Bossier Parish’s Police Jury has an eye on the future after discussions Wednesday centered on bridge projects and a southern extension of the Arthur Ray Teague Parkway during the jury’s Road/Subdivision Regulations Committee.
Parish Engineer Butch Ford said the ART extension would provide a new north/south corridor and help get automobile traffic off Hwy. 71. He said the police jury already had a major investment in that new corridor that could extend as far as Taylortown on U.S. Hwy. 71.
“Back when revenues were high, the jury voted to go ahead and acquire rights-of-way. We thought if we didn’t, a Haynesville Shale well could be drilled and that would stop the whole thing,” he told the committee. “We have $600,000 invested in engineering and environmental studies, and we need to move ahead with purchasing the additional right-of-way and permits.”
Ford said engineers and consultants were hired in 2010 with the idea of looking at a route to the projected I-69 corridor. A public hearing was held at the time, he added.
In addition to the ART extension, Ford said three bridges in the parish are on the construction drawing board, one of which can be targeted for work to begin this year.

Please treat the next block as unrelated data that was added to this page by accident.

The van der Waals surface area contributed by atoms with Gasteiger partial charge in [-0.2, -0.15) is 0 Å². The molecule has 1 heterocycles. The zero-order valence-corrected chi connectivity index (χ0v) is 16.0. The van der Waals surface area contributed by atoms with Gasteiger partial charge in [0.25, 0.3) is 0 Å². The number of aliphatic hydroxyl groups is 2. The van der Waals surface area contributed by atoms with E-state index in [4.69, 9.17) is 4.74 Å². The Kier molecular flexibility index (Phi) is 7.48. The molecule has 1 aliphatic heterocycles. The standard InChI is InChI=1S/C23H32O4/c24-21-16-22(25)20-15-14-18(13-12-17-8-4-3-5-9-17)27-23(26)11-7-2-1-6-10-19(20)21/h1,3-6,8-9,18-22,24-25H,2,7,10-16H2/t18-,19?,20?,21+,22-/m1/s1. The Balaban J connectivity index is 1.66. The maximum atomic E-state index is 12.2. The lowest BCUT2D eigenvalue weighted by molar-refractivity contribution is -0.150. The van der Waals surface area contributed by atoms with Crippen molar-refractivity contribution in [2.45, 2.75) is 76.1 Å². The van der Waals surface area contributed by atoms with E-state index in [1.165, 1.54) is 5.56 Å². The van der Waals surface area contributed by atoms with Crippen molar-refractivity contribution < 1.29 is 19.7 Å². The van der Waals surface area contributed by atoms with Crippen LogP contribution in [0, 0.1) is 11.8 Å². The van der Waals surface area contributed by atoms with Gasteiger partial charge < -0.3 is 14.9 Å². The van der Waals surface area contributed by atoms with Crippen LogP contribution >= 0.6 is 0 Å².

“We met with the engineering team, we have the permits and we’re working on servitudes for the bridge on Sligo Rd. over Foxskin Bayou,” he said. “We’re trying to get the project to be let for bids by this summer so we can start. We have a detour for emergency vehicles and traffic.”
Other bridges that are on the list include Caplis Sligo Rd. over Red Chute and the Johnson Koran span over Foxskin Bayou. Ford said the parish is still working with FEMA on structures at Swan Lake Rd. (south Bossier) and Kelly Rd.
During Wednesday’s meeting, jury members agreed to remove fill dirt and leave only the tank car culverts at the Swan Lake Rd. bridge over Flat River. An embankment of the earthen bridge has significantly eroded and the parish has closed the structure, declaring it unsafe.
Public Service Commissioner Foster Campbell, a landowner in that area, asked jury members to consider digging out what he said had become a dam across the Flat River.
“We landowners hate to see it rain,” Campbell said. “With that embankment in the state it’s in, the water cannot flow on out to Red Chute and then Loggy Bayou. If it rains enough, water just backs up and threatens our homes and livestock.”